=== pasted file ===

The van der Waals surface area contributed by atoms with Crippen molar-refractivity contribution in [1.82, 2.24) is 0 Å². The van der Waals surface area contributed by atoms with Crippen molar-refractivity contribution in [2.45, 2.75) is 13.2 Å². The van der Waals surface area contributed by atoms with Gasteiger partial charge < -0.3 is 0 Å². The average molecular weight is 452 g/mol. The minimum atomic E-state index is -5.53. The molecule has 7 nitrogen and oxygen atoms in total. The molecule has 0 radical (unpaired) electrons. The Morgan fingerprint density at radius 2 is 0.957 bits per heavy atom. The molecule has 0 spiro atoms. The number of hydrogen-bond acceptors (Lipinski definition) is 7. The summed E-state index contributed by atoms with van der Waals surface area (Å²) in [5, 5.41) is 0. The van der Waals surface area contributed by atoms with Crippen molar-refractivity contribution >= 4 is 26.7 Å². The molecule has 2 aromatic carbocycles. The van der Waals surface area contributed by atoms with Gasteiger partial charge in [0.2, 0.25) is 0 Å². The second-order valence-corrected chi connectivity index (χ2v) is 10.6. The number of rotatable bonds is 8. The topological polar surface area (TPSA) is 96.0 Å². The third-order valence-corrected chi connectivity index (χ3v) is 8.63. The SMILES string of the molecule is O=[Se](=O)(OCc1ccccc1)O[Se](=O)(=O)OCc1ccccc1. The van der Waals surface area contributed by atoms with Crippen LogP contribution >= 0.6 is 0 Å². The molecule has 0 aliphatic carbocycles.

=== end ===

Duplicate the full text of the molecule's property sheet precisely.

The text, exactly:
The van der Waals surface area contributed by atoms with Crippen molar-refractivity contribution in [1.82, 2.24) is 0 Å². The van der Waals surface area contributed by atoms with Crippen molar-refractivity contribution in [2.45, 2.75) is 13.2 Å². The van der Waals surface area contributed by atoms with Gasteiger partial charge < -0.3 is 0 Å². The average molecular weight is 452 g/mol. The minimum atomic E-state index is -5.53. The molecule has 7 nitrogen and oxygen atoms in total. The molecule has 0 radical (unpaired) electrons. The Morgan fingerprint density at radius 2 is 0.957 bits per heavy atom. The molecule has 0 spiro atoms. The number of hydrogen-bond acceptors (Lipinski definition) is 7. The summed E-state index contributed by atoms with van der Waals surface area (Å²) in [5, 5.41) is 0. The van der Waals surface area contributed by atoms with Crippen molar-refractivity contribution >= 4 is 26.7 Å². The molecule has 2 aromatic carbocycles. The van der Waals surface area contributed by atoms with Gasteiger partial charge in [0.2, 0.25) is 0 Å². The second-order valence-corrected chi connectivity index (χ2v) is 10.6. The number of rotatable bonds is 8. The topological polar surface area (TPSA) is 96.0 Å². The third-order valence-corrected chi connectivity index (χ3v) is 8.63. The SMILES string of the molecule is O=[Se](=O)(OCc1ccccc1)O[Se](=O)(=O)OCc1ccccc1. The van der Waals surface area contributed by atoms with Crippen LogP contribution >= 0.6 is 0 Å². The molecule has 0 aliphatic carbocycles.